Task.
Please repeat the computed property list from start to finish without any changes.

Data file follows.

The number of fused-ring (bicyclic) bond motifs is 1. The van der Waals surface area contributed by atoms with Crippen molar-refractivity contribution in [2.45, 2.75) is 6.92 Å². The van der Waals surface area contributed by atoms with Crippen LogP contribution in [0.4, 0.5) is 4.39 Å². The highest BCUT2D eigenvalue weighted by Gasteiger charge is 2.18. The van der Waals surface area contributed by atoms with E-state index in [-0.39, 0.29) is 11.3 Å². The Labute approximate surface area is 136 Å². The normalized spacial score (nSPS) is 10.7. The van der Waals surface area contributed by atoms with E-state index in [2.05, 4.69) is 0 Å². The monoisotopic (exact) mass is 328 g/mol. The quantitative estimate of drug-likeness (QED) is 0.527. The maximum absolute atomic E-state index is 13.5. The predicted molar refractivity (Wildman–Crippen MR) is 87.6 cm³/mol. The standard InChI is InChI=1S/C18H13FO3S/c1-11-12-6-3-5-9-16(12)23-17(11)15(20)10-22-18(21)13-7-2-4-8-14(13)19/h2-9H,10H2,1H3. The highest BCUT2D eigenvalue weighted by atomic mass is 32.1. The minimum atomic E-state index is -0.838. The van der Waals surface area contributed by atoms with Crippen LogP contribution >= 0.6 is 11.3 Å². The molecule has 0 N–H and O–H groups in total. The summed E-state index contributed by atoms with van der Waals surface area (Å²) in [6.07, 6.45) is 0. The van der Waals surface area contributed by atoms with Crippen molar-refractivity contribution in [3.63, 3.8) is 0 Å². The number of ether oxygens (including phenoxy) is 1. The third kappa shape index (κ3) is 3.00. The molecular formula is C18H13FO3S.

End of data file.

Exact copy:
The number of fused-ring (bicyclic) bond motifs is 1. The van der Waals surface area contributed by atoms with Crippen molar-refractivity contribution in [2.45, 2.75) is 6.92 Å². The van der Waals surface area contributed by atoms with Crippen LogP contribution in [0.4, 0.5) is 4.39 Å². The highest BCUT2D eigenvalue weighted by Gasteiger charge is 2.18. The van der Waals surface area contributed by atoms with E-state index in [-0.39, 0.29) is 11.3 Å². The Labute approximate surface area is 136 Å². The normalized spacial score (nSPS) is 10.7. The van der Waals surface area contributed by atoms with E-state index in [2.05, 4.69) is 0 Å². The monoisotopic (exact) mass is 328 g/mol. The quantitative estimate of drug-likeness (QED) is 0.527. The maximum absolute atomic E-state index is 13.5. The predicted molar refractivity (Wildman–Crippen MR) is 87.6 cm³/mol. The standard InChI is InChI=1S/C18H13FO3S/c1-11-12-6-3-5-9-16(12)23-17(11)15(20)10-22-18(21)13-7-2-4-8-14(13)19/h2-9H,10H2,1H3. The highest BCUT2D eigenvalue weighted by atomic mass is 32.1. The minimum atomic E-state index is -0.838. The van der Waals surface area contributed by atoms with Crippen LogP contribution >= 0.6 is 11.3 Å². The molecule has 0 N–H and O–H groups in total. The summed E-state index contributed by atoms with van der Waals surface area (Å²) in [6.07, 6.45) is 0. The van der Waals surface area contributed by atoms with Crippen molar-refractivity contribution in [3.63, 3.8) is 0 Å². The number of ether oxygens (including phenoxy) is 1. The third kappa shape index (κ3) is 3.00. The molecular formula is C18H13FO3S.